There’s no denying that there are great benefits to social media platforms like Facebook and Twitter. Even beyond the obvious benefits of staying in touch with friends, family, classmates and coworkers—as well as being up-to-date on the latest inane tweet from “Snookie” –there are now plenty of other benefits. Social platforms are offering special offers and coupons for events within your city, deals on various activities you have shown a preference for, and opportunities to play games and win prizes.
Businesses are becoming fluent on social networks, as well. Employers are using Facebook more to advertise their business and attract employees, while LinkedIn is more commonly used by employers to connect and communicate with potential employees. The first step to advertising your brand and connecting with your target audience is to decide where your target audience “lives” and what platforms they tend to interact within. As a student however, your brand is yourself, and the way you promote yourself on various social media stages will influence the way people, including potential employers, view your brand.
Indeed, you can include the online education you’ve obtained; the courses you took, both pertaining to your degree and those that helped you become a well-rounded individual. Both will help promote your brand, but the key will be to make yourself stand out. This can mean optimizing your profile to gain attention, or engaging on platforms where you know your audience tends to congregate. Managing your social media presence and getting your resume and social media outlets to work together to market you as an employee will be the combination you need to succeed within the social media sphere. The bottom line is that there are tremendous benefits to using social media, but you must exercise caution and common sense. Basically, when you know you’re in the market for a job, the best bet is to not post anything anywhere on social media that you wouldn’t want your future boss to see.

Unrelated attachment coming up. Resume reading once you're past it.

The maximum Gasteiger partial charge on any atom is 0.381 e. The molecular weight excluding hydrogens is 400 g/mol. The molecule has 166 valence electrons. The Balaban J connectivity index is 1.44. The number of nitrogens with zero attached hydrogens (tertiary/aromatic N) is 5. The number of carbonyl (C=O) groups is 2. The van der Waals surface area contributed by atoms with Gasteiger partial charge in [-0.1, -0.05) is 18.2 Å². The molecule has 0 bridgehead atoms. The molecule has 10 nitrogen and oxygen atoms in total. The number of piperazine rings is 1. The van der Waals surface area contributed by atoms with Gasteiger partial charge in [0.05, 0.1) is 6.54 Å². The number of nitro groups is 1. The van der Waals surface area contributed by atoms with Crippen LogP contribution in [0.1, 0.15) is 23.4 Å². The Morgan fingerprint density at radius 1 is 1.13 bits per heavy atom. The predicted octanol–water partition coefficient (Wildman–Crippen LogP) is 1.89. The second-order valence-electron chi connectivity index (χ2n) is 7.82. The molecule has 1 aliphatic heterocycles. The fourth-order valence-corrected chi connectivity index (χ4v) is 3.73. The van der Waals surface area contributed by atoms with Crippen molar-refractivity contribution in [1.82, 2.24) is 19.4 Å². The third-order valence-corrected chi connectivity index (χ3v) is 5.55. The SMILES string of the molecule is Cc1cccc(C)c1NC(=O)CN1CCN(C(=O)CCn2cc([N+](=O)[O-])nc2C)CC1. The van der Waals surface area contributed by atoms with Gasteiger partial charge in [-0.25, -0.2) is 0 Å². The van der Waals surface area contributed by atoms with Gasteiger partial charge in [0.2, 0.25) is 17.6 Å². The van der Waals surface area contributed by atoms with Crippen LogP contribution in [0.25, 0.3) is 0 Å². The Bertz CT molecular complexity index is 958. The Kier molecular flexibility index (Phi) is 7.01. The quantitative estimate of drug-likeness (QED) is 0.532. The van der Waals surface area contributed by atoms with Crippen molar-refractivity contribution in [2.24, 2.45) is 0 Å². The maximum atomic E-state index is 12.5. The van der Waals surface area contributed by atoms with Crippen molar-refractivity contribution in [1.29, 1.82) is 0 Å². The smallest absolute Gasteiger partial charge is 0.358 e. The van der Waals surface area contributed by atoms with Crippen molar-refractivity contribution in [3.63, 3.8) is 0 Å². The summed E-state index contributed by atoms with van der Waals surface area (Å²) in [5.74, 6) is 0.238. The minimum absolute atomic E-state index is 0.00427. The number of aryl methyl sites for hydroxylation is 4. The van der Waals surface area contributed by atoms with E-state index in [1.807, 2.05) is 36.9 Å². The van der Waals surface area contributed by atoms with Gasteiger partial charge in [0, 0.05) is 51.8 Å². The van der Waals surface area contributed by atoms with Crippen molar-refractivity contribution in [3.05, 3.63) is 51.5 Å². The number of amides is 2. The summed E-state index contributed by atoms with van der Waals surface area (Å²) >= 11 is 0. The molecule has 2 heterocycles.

Employers, however, are using social media in some other creative ways. ZDnet reports that 56 percent of employers check up on applicants using Facebook, LinkedIn or Twitter. What this means for you, as a potential job applicant, is that your private life may no longer be as private as you think. It may impress the heck out of your friends that you rock at “Mafia Wars”, but the hiring manager for that security director job you’re interviewing for might not be as impressed. Further, the pictures of all your childhood friends—who now look like the cast of a prison drama—on your wall will probably not do much to build the trust of a new potential employer, either.
Twitter is a whole other issue–the brief, stream-of-consciousness nature of the medium makes it perfect for a rant that you may not realize is visible to a searching employer. Even if you possess all your faculties when you tweet, the nature of the medium makes it very easy to misinterpret or take something out of context—leading to a potential for huge misunderstandings. Don’t portray yourself as someone you are not, but be conscientious of the image you are sharing with the world.